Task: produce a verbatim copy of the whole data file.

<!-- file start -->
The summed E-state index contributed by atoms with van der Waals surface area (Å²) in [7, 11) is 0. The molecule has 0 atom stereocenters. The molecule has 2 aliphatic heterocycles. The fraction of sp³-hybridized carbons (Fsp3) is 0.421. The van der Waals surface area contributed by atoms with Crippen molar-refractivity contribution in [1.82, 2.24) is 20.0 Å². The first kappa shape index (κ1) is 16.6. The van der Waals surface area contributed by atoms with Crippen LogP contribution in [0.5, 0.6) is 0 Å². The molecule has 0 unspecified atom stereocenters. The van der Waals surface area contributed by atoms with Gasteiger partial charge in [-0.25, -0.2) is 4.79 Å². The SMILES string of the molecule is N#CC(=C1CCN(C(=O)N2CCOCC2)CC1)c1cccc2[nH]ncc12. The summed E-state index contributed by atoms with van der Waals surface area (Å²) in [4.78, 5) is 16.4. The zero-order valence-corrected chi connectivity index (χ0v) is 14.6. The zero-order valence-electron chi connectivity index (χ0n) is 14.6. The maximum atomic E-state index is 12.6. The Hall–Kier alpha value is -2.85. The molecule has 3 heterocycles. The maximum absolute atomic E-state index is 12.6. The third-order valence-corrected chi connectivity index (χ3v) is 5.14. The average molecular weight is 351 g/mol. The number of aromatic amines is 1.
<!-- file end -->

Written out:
The summed E-state index contributed by atoms with van der Waals surface area (Å²) in [7, 11) is 0. The molecule has 0 atom stereocenters. The molecule has 2 aliphatic heterocycles. The fraction of sp³-hybridized carbons (Fsp3) is 0.421. The van der Waals surface area contributed by atoms with Crippen molar-refractivity contribution in [1.82, 2.24) is 20.0 Å². The first kappa shape index (κ1) is 16.6. The van der Waals surface area contributed by atoms with Crippen LogP contribution in [0.5, 0.6) is 0 Å². The molecule has 0 unspecified atom stereocenters. The van der Waals surface area contributed by atoms with Gasteiger partial charge in [-0.25, -0.2) is 4.79 Å². The SMILES string of the molecule is N#CC(=C1CCN(C(=O)N2CCOCC2)CC1)c1cccc2[nH]ncc12. The summed E-state index contributed by atoms with van der Waals surface area (Å²) in [4.78, 5) is 16.4. The zero-order valence-corrected chi connectivity index (χ0v) is 14.6. The zero-order valence-electron chi connectivity index (χ0n) is 14.6. The maximum atomic E-state index is 12.6. The Hall–Kier alpha value is -2.85. The molecule has 3 heterocycles. The maximum absolute atomic E-state index is 12.6. The third-order valence-corrected chi connectivity index (χ3v) is 5.14. The average molecular weight is 351 g/mol. The number of aromatic amines is 1.